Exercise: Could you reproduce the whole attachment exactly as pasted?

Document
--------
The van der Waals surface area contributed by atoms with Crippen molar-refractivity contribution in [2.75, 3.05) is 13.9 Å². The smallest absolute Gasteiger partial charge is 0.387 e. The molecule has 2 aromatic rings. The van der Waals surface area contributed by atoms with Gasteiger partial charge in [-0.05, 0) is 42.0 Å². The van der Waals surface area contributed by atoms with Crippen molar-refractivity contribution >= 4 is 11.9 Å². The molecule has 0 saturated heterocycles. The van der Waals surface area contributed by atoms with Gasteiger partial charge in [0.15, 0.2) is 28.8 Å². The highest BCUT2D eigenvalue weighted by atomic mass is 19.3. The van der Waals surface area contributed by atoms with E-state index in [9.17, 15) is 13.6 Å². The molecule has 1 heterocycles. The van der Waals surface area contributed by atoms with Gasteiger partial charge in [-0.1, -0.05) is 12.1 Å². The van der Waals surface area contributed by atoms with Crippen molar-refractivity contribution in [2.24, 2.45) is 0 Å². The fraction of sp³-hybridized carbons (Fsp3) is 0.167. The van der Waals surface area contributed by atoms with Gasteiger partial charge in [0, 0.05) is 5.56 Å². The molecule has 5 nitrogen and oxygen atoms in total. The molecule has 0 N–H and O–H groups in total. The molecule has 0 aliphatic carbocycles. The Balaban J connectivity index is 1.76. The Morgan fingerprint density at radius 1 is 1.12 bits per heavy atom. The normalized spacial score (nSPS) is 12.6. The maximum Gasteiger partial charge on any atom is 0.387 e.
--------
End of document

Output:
The van der Waals surface area contributed by atoms with Crippen molar-refractivity contribution in [2.75, 3.05) is 13.9 Å². The smallest absolute Gasteiger partial charge is 0.387 e. The molecule has 2 aromatic rings. The van der Waals surface area contributed by atoms with Gasteiger partial charge in [-0.05, 0) is 42.0 Å². The van der Waals surface area contributed by atoms with Crippen molar-refractivity contribution >= 4 is 11.9 Å². The molecule has 0 saturated heterocycles. The van der Waals surface area contributed by atoms with Gasteiger partial charge in [0.15, 0.2) is 28.8 Å². The highest BCUT2D eigenvalue weighted by atomic mass is 19.3. The van der Waals surface area contributed by atoms with E-state index in [9.17, 15) is 13.6 Å². The molecule has 1 heterocycles. The van der Waals surface area contributed by atoms with Gasteiger partial charge in [-0.1, -0.05) is 12.1 Å². The van der Waals surface area contributed by atoms with Crippen molar-refractivity contribution in [2.24, 2.45) is 0 Å². The fraction of sp³-hybridized carbons (Fsp3) is 0.167. The van der Waals surface area contributed by atoms with Gasteiger partial charge in [0, 0.05) is 5.56 Å². The molecule has 5 nitrogen and oxygen atoms in total. The molecule has 0 N–H and O–H groups in total. The molecule has 0 aliphatic carbocycles. The Balaban J connectivity index is 1.76. The Morgan fingerprint density at radius 1 is 1.12 bits per heavy atom. The normalized spacial score (nSPS) is 12.6. The maximum Gasteiger partial charge on any atom is 0.387 e.